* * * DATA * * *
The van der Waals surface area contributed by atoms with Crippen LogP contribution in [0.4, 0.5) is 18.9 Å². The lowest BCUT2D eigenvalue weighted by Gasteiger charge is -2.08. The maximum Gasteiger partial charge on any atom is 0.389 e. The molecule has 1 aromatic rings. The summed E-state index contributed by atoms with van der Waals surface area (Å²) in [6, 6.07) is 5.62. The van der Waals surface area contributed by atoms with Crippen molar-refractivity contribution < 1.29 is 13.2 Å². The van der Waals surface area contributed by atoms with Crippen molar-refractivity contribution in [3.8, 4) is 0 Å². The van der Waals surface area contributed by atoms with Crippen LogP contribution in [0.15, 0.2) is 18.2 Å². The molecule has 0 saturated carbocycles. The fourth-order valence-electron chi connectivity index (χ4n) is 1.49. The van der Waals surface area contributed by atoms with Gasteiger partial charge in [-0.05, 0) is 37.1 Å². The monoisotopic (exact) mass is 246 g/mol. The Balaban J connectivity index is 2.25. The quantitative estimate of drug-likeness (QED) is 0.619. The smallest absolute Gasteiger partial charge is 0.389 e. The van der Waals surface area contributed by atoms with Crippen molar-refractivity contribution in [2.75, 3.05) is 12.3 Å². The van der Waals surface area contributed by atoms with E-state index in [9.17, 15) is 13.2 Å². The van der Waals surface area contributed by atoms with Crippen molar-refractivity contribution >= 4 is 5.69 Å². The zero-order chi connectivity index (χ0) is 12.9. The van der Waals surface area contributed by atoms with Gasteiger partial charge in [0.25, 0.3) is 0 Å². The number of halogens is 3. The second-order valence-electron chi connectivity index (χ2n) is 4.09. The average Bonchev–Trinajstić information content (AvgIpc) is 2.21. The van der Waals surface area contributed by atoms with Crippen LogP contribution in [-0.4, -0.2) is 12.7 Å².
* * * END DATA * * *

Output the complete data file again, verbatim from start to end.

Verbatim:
The van der Waals surface area contributed by atoms with Crippen LogP contribution in [0.4, 0.5) is 18.9 Å². The lowest BCUT2D eigenvalue weighted by Gasteiger charge is -2.08. The maximum Gasteiger partial charge on any atom is 0.389 e. The molecule has 1 aromatic rings. The summed E-state index contributed by atoms with van der Waals surface area (Å²) in [6, 6.07) is 5.62. The van der Waals surface area contributed by atoms with Crippen molar-refractivity contribution < 1.29 is 13.2 Å². The van der Waals surface area contributed by atoms with Crippen molar-refractivity contribution in [3.8, 4) is 0 Å². The van der Waals surface area contributed by atoms with Crippen LogP contribution in [0.15, 0.2) is 18.2 Å². The molecule has 0 saturated carbocycles. The fourth-order valence-electron chi connectivity index (χ4n) is 1.49. The van der Waals surface area contributed by atoms with Gasteiger partial charge in [-0.05, 0) is 37.1 Å². The monoisotopic (exact) mass is 246 g/mol. The Balaban J connectivity index is 2.25. The quantitative estimate of drug-likeness (QED) is 0.619. The smallest absolute Gasteiger partial charge is 0.389 e. The van der Waals surface area contributed by atoms with Crippen molar-refractivity contribution in [2.75, 3.05) is 12.3 Å². The van der Waals surface area contributed by atoms with E-state index in [9.17, 15) is 13.2 Å². The van der Waals surface area contributed by atoms with Crippen molar-refractivity contribution >= 4 is 5.69 Å². The zero-order chi connectivity index (χ0) is 12.9. The van der Waals surface area contributed by atoms with Gasteiger partial charge in [0.25, 0.3) is 0 Å². The number of halogens is 3. The second-order valence-electron chi connectivity index (χ2n) is 4.09. The average Bonchev–Trinajstić information content (AvgIpc) is 2.21. The van der Waals surface area contributed by atoms with Crippen LogP contribution in [-0.4, -0.2) is 12.7 Å².